The Dominican Republic is where the merengue dance has its origins, a style which has spread and become famous all over the world. For those who are unfamiliar with it, merengue is a fast-paced, lively dance music that features a lot of drums and brass. Its suggestive lyrics and erotic dance movements make it easy to identify.
Dominican cuisine is a combination of Spanish, African and Taíno culture. The signature meal in the Dominican Republic is Sancocho, a stew made of seven different types of meat which is found in different variations across the island. It is usually served with rice, beans and salad and it is enjoyed during all Dominican Republic holidays.
El Carnaval de la Vega
This carnival began as a religious activity to celebrate the triumph of good over evil and has recently morphed into a celebration of Dominican independence. It features haunting devil masks made of papier-mâche – intricate gargoyles painted in many different colours, with spiked horns and real cows’ teeth. The art of making these masks is a local tradition and the skills are passed down from generation to generation. This festival is also well-known for its music, food, drinks and for being a colorful and vibrant celebration.
Like most countries, the Dominican Republic has its own rules when it comes to marriage. One of these is the inclusion of “padrinos and madrinas” (godparents of the wedding) which is a long-standing tradition. The godparents are usually the mother of the groom and the father of the bride who also serve as witnesses. Another wedding tradition is to have a child (usually a boy) carry “arras” or coins in a tray. They are given to the priest who passes them to the groom, who then passes them to the bride. This exchange signifies the couples’ pledge to provide for each other and for material goods to be shared equally.
In Dominican culture, funerals come with certain traditions that are meant to show respect and caring. One of these traditions is called “cumplir”. Cumplir refers to the fact that a person is obliged to go to a funeral whether or not they want to because it is their duty. A death in the Dominican Republic begins a period of nine days of mourning. These nine days consist of three days of grieving (crying and reminiscing), 3 days of silence (thinking and reverence) and 3 days for release (accepting and separating).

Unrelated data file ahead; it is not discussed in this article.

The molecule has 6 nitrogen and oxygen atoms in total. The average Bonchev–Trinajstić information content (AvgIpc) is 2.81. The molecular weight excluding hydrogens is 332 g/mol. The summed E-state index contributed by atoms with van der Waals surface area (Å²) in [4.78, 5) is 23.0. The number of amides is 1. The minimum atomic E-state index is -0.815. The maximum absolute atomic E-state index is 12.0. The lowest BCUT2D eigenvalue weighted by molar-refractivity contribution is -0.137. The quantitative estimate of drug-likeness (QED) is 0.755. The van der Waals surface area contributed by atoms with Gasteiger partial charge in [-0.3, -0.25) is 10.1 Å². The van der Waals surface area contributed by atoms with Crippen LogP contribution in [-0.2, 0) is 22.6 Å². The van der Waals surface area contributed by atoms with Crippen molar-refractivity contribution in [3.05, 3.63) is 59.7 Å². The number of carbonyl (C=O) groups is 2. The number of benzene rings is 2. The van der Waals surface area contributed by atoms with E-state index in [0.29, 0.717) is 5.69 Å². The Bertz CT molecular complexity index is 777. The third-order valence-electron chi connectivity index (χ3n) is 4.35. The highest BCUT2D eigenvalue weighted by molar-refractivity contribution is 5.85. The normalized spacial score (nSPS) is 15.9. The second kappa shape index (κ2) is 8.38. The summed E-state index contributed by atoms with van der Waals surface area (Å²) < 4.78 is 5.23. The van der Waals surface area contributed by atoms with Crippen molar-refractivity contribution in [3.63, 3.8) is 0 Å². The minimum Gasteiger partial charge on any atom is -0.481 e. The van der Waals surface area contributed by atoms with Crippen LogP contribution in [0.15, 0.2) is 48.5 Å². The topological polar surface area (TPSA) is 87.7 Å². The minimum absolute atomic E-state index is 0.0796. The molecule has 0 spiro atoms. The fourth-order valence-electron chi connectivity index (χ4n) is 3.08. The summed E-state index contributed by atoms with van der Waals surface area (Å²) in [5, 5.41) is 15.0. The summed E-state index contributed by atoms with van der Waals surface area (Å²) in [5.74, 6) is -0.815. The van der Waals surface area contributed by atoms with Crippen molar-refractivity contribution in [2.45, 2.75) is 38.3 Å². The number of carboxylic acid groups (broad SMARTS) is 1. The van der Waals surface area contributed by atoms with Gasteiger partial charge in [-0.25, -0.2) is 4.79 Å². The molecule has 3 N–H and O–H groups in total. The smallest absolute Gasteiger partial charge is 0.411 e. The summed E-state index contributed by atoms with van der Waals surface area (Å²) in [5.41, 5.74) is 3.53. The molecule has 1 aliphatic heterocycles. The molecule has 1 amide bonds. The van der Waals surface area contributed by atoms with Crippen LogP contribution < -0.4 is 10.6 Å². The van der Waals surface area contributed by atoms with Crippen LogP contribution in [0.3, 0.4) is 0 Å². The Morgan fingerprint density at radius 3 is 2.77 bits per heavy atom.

‘Fuegos artificiales’ or fireworks are a huge part of the Christmas celebrations in the Dominican Republic. Unlike North America, where fireworks are mostly used by children and teenagers, here adults and children alike use them to usher in the Christmas spirit. There are stands all over the country that specialize in selling them. There is also a traditional exchange of gifts called ‘Un Angelito’ which translates as ‘a little Angel’. A family or other group place the name of each member in a sack and each person picks one out. They must then give that person a gift every week throughout the Christmas holiday and the identity of the giver must remain a secret until the last day when they reveal themselves.
You are what you wear
In Dominican society, appearance is very important as it is used to indicate social standing and the degree of a person’s success. Dominicans take pride in wearing quality fabrics and buying the best clothes they can afford. Designer labels are looked upon favorably, especially those from the United States.
Baseball is by far the most popular sport in the Dominican Republic and many players from the country have gone on to play for the American MLB (Major League Baseball). The most famous player to come out of the Dominican Republic was Juan Marichal, who has been inducted into the MLB Hall of Fame. The Dominican Republic even holds an annual 6-team baseball tournament.
Boxing is the second most popular sport in the Dominican Republic, with many world champion fighters hailing from this part of the world. One of the most famous is Joan Guzmán, who earned the nickname “The Little Tyson”. He was a WBO super bantamweight and super featherweight champion.
This is not meant to taken in a literal sense: this tradition involves young people “kissing” the hands of their elder family members such as their mom, dad, uncle and grandad. The term “kissing hands” actually refers to asking for a blessing. A younger person would say something like ‘blessing dad’ and they would respond ‘God bless you, honey’.